Pilot rescued off Honolulu, hospitalized after plane crashes during military exercise

HONOLULU – A civilian contractor pilot hired by the Hawaii Air National Guard was in serious condition Wednesday after crashing his plane during a military exercise off the coast of Honolulu, authorities said. A private sailboat rescued the unidentified 47-year-old pilot about 3 miles south of Oahu near Honolulu's Sand Island where he was then transferred … Continue reading “Pilot rescued off Honolulu, hospitalized after plane crashes during military exercise”

HONOLULU – A civilian contractor pilot hired by the Hawaii Air National Guard was in serious condition Wednesday after crashing his plane during a military exercise off the coast of Honolulu, authorities said.

A private sailboat rescued the unidentified 47-year-old pilot about 3 miles south of Oahu near Honolulu's Sand Island where he was then transferred to the U.S. Coast Guard.

Honolulu Emergency Services spokesman Dustin Malama said the pilot appeared to have suffered traumatic injuries and was taken to a hospital.

The Hawker Hunter jet went down in the ocean around 2:25 p.m. after taking off from Honolulu's airport, Federal Aviation Administration spokesman Ian Gregor said.

The Hawker Hunter is a British jet developed in the late 1940s and early 1950s, according to the website of defense contractor BAE Systems.

The pilot had been participating in a military exercise called Sentry Aloha, which was being hosted by the Hawaii Air National Guard and involved about 800 personnel and 30 aircraft from nine states. The exercise was temporarily suspended after the crash.

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The cause of the crash was under investigation, the military said. Departing flights from the Honolulu airport were held as a precaution for about 20 minutes, Hawaii News Now reported.

Joint Base Pearl Harbor-Hickman did not release further details of the pilot's condition.

The Associated Press contributed to this report.

Bradford Betz is an editor for Fox News. Follow him on Twitter @bradford_betz.

Vermont colonel forced to resign after flying F-16 to meet love interest: report

The former commander of the Vermont Air National Guard was forced to resign in 2015 after flying an F-16 fighter jet to a work meeting in Washington, D.C., that doubled as a romantic rendezvous, according to a report.

Col. Thomas Jackman – whose aviator callsign was reportedly "Snatch" – had been exchanging flirtatious emails with an unidentified Army colonel who worked at the Pentagon for two months before they arranged to meet in January 2015, when he would be in town for a work conference, according to the report by local Vermont website VTDigger, which cited three former Guard members with knowledge of the incident.

Jackman, who was married at the time, told the outlet that he was not involved with the female Army colonel. He reportedly declined to comment on whether the trip forced him to retire.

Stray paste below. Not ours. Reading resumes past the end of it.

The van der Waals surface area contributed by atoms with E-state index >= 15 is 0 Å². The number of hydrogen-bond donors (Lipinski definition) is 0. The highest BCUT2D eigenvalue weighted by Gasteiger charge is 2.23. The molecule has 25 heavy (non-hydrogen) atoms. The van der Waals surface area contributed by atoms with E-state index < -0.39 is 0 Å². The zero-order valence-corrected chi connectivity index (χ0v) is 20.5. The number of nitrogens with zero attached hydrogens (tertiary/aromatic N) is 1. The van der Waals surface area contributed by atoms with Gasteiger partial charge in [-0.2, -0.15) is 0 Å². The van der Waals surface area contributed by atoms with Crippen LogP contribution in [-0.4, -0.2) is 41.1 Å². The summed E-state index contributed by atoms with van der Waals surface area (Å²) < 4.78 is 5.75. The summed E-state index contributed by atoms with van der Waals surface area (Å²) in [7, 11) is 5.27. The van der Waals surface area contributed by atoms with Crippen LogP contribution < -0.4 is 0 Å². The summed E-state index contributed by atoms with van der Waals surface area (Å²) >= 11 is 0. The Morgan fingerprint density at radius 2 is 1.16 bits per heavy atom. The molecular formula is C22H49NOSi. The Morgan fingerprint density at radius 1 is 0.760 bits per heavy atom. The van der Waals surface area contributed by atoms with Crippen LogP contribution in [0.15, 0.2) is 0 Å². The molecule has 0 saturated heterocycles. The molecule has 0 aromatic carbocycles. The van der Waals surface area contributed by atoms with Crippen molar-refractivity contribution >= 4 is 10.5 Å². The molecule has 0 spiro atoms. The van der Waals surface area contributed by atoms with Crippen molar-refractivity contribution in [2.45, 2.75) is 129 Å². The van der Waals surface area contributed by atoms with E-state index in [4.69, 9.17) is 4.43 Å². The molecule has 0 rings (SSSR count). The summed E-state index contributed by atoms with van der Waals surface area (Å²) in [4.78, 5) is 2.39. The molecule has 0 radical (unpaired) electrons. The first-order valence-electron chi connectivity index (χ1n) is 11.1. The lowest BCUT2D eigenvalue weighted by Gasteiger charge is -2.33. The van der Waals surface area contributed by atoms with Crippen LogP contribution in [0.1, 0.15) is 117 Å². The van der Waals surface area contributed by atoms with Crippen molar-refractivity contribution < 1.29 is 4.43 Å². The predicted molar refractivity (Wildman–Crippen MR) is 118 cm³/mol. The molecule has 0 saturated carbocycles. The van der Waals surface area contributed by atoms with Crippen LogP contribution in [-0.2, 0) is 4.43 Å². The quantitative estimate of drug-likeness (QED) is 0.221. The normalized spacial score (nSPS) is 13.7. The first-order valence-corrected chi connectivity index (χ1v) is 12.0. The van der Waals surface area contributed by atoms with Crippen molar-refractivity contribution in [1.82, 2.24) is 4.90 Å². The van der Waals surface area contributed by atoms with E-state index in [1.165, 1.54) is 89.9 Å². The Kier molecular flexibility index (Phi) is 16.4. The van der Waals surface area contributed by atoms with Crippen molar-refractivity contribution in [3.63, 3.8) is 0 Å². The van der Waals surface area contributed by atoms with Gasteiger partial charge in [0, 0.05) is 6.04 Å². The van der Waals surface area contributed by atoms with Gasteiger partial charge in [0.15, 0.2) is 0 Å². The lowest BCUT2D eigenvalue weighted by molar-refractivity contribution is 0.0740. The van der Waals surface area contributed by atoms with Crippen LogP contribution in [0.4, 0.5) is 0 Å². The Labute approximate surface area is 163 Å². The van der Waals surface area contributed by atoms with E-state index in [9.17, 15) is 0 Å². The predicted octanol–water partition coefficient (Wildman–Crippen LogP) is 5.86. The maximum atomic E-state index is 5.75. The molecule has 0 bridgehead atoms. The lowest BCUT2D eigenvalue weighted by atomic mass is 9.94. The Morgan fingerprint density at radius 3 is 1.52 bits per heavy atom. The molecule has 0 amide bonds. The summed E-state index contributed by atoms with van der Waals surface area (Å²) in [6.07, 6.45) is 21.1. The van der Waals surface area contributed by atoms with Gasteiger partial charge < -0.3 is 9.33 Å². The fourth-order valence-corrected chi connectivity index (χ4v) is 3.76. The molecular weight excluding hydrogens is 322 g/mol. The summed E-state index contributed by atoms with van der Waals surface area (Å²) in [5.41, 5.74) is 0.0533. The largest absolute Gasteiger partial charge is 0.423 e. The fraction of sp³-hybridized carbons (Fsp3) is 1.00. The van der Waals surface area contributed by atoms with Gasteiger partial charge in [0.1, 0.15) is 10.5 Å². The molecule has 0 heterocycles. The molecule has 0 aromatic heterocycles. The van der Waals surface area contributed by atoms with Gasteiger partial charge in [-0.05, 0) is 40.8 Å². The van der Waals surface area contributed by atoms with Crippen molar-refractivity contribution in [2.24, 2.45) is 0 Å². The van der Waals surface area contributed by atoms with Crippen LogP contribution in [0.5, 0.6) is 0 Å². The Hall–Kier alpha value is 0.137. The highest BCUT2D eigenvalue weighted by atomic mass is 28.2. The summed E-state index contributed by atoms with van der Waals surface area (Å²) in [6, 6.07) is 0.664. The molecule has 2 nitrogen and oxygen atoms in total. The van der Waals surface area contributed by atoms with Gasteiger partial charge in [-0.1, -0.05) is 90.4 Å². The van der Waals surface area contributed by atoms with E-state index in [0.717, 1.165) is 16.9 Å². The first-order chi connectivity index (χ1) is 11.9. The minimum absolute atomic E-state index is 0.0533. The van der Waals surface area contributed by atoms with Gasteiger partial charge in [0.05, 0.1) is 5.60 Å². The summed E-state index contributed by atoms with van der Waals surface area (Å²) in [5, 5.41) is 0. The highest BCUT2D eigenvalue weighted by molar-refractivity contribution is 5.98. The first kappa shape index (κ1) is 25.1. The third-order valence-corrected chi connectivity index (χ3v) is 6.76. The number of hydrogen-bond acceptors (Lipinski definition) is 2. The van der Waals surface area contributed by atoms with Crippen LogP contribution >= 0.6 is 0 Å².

Jackman, 55, the commander of the 158th Fighter Wing, reportedly used his authority to fly an F-16 nearly 500 miles from Burlington to Andrews Air Force Base, located just outside Washington D.C.

When bad weather forced the base to shut down the runway the morning of the trip, Jackman wrote to the woman that he would possibly fly to Langley Air Force Base instead. It was unclear where he landed, the report said.

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In a statement to the website, 1st Lt. Mikel Arcovitch, the Guard’s media spokesman, said it’s “not common practice” for pilots to fly fighter jets to work conferences.

However, "when it has occurred, pilots conduct training and complete annual requirements to and from the conference location," he added.

Members of the 158th Fighter Wing Maintenance Squadron train in Alpena Michigan. (U.S. Air National Guard photo by A1C Jon Alderman)

The Air Force and Vermont Air National Guard did not immediately respond to Fox News requests for comment.

The hourly operating cost of the F-16 is about $8,000, according to the Department of Defense. It was not immediately clear if Jackman was required to reimburse the Guard for flying the plane.

Though Jackman stayed on the base the night after the conference, he also booked hotel rooms in Alexandria, Va., and Washington D.C. for stays on the 27th and 29th of January, the site reports.

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Guard leadership somehow got wind of the trip and ordered him home on a commercial flight, the report said. Another pilot retrieved the jet.

Jackman, whose 32-year military career included two tours each in Iraq and Afghanistan, was pressed to step down and given advanced notice so he could retire with full benefits, the report said. He was reportedly allowed to keep his security clearance.

Vermont’s adjutant general, Maj. Gen. Steven Cray said rank and file servicemembers had lost confidence in the colonel's leadership.

Jackman now works as a postmaster for the U.S. Postal Service in Vermont.